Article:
• Loss of data and control: This primarily affects cloud solutions. Companies fear that their data might get into the wrong hands, that they no longer control their outsourced data, or that they cannot access their data. Strict compliance with the GDPR and guaranteed data availability help to relieve these concerns.
  • Safety and security: How safe and secure are the new technologies? Users ask this question from the perspective of data protection, and also of whether the technologies can guarantee the safety of humans. Here, technologies must submit proof of their high quality and ability to guarantee safety and security.
  • Competition: Partner or destroyer of jobs? Companies can alleviate their employees’ distrust against new technologies by communicating openly with them and listening to their concerns before, during and after the introduction of the technology. It is also helpful to evaluate the improvements after the introduction, compared to the previous work without the new technology.

Technical limits – hardly any. Budget limits – certainly!

Technically, almost everything is possible. Some limits could be presented by the available memory and computing power. The crucial point is the financial viability of the technological innovations. Technology at any price is not profitable or economical – the output must be right in relation to the input. The calculation must therefore include the initial expenditure before the introduction of the technology, the introduction itself, the long-term support and possible retrofits. These aspects can limit the feasibility and set boundaries.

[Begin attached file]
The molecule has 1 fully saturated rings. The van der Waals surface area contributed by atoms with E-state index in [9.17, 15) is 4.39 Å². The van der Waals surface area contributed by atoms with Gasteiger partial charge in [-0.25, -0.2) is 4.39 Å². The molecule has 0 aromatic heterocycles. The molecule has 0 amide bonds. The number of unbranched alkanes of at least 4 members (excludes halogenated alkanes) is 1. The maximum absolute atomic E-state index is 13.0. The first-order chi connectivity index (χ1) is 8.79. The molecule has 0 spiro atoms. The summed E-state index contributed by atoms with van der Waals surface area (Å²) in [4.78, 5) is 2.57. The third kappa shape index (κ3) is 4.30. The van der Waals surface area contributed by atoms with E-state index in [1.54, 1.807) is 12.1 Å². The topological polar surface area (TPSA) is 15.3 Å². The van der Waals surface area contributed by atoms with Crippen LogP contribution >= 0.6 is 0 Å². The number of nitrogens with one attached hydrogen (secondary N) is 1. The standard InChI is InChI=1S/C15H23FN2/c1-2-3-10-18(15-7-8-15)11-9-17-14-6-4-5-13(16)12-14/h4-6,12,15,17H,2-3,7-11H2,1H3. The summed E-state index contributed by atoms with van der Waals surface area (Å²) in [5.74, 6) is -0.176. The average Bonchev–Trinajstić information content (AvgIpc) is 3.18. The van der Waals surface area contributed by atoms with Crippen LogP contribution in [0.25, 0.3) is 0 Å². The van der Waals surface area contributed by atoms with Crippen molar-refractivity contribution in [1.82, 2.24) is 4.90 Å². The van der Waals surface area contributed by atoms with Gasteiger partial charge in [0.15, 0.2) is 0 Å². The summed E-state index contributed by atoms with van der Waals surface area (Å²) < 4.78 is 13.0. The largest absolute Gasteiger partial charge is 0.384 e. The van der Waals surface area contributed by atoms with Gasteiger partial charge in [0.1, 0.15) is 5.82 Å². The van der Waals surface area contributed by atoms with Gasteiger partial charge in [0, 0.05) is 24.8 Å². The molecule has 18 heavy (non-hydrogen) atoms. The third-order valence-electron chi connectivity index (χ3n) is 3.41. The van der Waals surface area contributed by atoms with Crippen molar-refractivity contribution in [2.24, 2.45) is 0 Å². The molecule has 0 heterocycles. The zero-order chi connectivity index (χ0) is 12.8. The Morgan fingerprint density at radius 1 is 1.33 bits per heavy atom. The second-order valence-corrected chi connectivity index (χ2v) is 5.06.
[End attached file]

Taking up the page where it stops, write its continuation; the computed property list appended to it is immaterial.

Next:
In summary:

  • New technologies have enhanced time-proven service approaches; today, they make it possible to better adapt to individual customers’ wishes and requirements.
  • Thus, they offer the chance to raise service to a new level – but first, various challenges must be met. Some of them are of a technical nature, but also the available budget and the attitudes of customers and employees may limit the use of new technologies.
  • If the support is aware of and tackles these challenges, there is nothing to prevent customer service with new technologies from becoming a success.

Topics: telecommunication, GDPR, Use Cases, NLU, Cloud, Omni-Channel, technology, IVR, Unified Agent Desktop

solvatio - smart troubleshooting solutions

solvatio provides leading solutions for automated troubleshooting and malfunction resolutions in technical systems & devices. Originally founded as spin-off of the Department for Artificial Intelligence and Applied Computer Science of Würzburg University more than 20 years ago, solvatio continues to push the boundaries of AI for automated data-driven knowledge generation and AI orchestrated troubleshooting.

It is our mission to minimize service efforts, reduce support costs and achieve superior operator and customer experience across all interaction channels while ensuring the provision of excellent technical support and flawless operation.